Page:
[Avodah] Languages

Akiva Miller akivagmiller at gmail.com
Sun Oct 10 03:42:50 PDT 2021

In the course of learning Parshas Noach, I had expected to find the word
"language" several times, and indeed, it appears 5 times in the story of
the Dor Haflaga in Perek 11. What surprised me is that it also appears 3
times in Perek 10, *before* the Tower was even built!

10:5 refers to the descendants of Yefes, who were separated "in their
lands, each to its language, by their families, in their nations."
10:20 refers to the descendants of Cham, "by their families, by their
languages, in their lands, in their nations."
10:31 refers to the descendants of Shem, "by their families, by their
languages, in their lands, to their nations."

The slight variations among these three pesukim is an interesting point,
but it is not what I am asking now. My question is how we can talk about
multiple languages at a point in history when only one language existed.

I found two answers to this. One is from Rabbi Dr J.H. Hertz, found in the
populal (pre-ArtScroll) Soncino Chumash. On 10:5 he writes "The
differentiation of language is accounted for in the next chapter. The
Rabbis explain that the narratives in Scripture are not always in strict
chronological order... Ayn mukdam um'uchar baTorah." I am embarrassed to
say that I dismissed this out of hand, but the more I thought about it, the
more sense it made: The descendants of Shem, Cham, and Yefes, *did* survive
past the Dor Haflaga, and *did* eventually have differing lands and

I am much more intrigued by the answer of Rav S.R. Hirsch. I must point out
that this question is an excellent example (perhaps the best I've ever
seen) of the dangers of studying Torah in translation. Because while it is
true that the word "language" appears 8 times in this parsha, all 3 cases
in Perek 10 use the Hebrew word "lashon", and all 5 cases in Perek 11 use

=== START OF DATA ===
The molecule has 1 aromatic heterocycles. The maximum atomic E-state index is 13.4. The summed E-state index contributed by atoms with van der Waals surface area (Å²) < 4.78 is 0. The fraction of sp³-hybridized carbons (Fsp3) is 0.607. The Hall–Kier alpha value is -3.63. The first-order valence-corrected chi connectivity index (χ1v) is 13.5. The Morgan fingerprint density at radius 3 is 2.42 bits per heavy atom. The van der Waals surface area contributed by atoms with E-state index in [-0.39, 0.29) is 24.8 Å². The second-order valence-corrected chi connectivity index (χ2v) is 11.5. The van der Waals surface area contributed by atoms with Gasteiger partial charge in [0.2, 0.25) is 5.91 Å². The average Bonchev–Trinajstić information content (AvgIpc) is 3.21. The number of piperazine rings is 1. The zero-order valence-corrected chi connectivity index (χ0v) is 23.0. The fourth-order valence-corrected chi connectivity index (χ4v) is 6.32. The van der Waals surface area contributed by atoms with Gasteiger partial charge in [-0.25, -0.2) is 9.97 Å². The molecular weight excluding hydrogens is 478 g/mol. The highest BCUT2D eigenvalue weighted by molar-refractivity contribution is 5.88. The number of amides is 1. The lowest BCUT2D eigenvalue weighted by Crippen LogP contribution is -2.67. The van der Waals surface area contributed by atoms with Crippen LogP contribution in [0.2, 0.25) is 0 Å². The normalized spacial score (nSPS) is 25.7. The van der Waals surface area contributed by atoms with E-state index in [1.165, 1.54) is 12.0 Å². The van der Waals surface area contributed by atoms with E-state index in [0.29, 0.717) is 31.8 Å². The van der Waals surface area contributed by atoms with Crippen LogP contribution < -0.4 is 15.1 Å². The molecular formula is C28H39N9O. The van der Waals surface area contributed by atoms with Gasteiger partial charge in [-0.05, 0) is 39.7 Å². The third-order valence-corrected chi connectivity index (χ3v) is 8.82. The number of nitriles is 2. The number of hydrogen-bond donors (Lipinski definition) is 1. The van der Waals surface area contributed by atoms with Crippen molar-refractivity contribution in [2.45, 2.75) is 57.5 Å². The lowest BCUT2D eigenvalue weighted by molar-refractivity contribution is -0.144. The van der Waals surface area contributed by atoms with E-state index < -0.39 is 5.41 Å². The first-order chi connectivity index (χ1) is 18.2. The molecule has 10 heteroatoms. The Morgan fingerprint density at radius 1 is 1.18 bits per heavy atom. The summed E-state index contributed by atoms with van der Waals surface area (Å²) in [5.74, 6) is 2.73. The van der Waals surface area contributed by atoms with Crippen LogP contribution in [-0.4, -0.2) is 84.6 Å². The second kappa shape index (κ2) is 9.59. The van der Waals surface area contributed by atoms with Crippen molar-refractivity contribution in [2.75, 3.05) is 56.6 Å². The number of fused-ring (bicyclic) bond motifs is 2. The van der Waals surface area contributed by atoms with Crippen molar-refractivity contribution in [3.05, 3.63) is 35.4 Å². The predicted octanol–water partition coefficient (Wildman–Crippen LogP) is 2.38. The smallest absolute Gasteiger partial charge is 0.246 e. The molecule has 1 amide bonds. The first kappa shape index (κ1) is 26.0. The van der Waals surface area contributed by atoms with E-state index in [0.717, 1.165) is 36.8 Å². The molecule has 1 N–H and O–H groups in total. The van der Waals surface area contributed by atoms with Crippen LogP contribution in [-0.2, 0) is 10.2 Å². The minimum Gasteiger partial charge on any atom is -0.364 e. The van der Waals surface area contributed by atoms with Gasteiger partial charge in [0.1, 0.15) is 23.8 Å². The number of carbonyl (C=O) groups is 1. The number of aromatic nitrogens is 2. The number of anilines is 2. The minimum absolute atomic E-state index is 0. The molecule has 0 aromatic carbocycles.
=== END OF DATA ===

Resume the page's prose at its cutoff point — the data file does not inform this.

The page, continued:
the Hebrew word "safah". (By the way, the pesukim in Perek 11 are 1, 6,
twice in 7, and pasuk 9.)

I have long been curious about the difference in nuance between these two
words, lashon and safah. Rav Hirsch, on 10:5 and again on 11:1, explains
that lashon refers to a language, and safah is a dialect. Thus it is
entirely reasonable that even prior to the Tower, Noach's many descendants
had developed varied dialects of their one single language, which were all
intelligible to each other. Then as a result of the Tower incident, Hashem
changed their languages so that they would *not* understand each other.

I do have one question on Rav Hirsch's explanation: Pasuk 11:1 refers to
the "safah echas", the one language that the entire world spoke prior to
the Dispersion. Rashi, citing the Medrash, says that this language was
Leshon Hakodesh. Why "lashon" and not "safah"? Did the meanings of these
words change at some point?

Akiva Miller

PS: Several years ago, I was in a taxi in Yerushalayim, and shmoozing with
the driver. I don't remember what we were talking about, but it was
interesting, and I'm sure the driver was amused by the quality of my broken
Hebrew. At only one point in the conversation did he correct my vocabulary,
and that was to point out that I said "lashon" but should have said
"safah". At the time, I figured this was simply a difference between Lashon
Hakodesh and Modern Hebrew. But now I'm not so sure.
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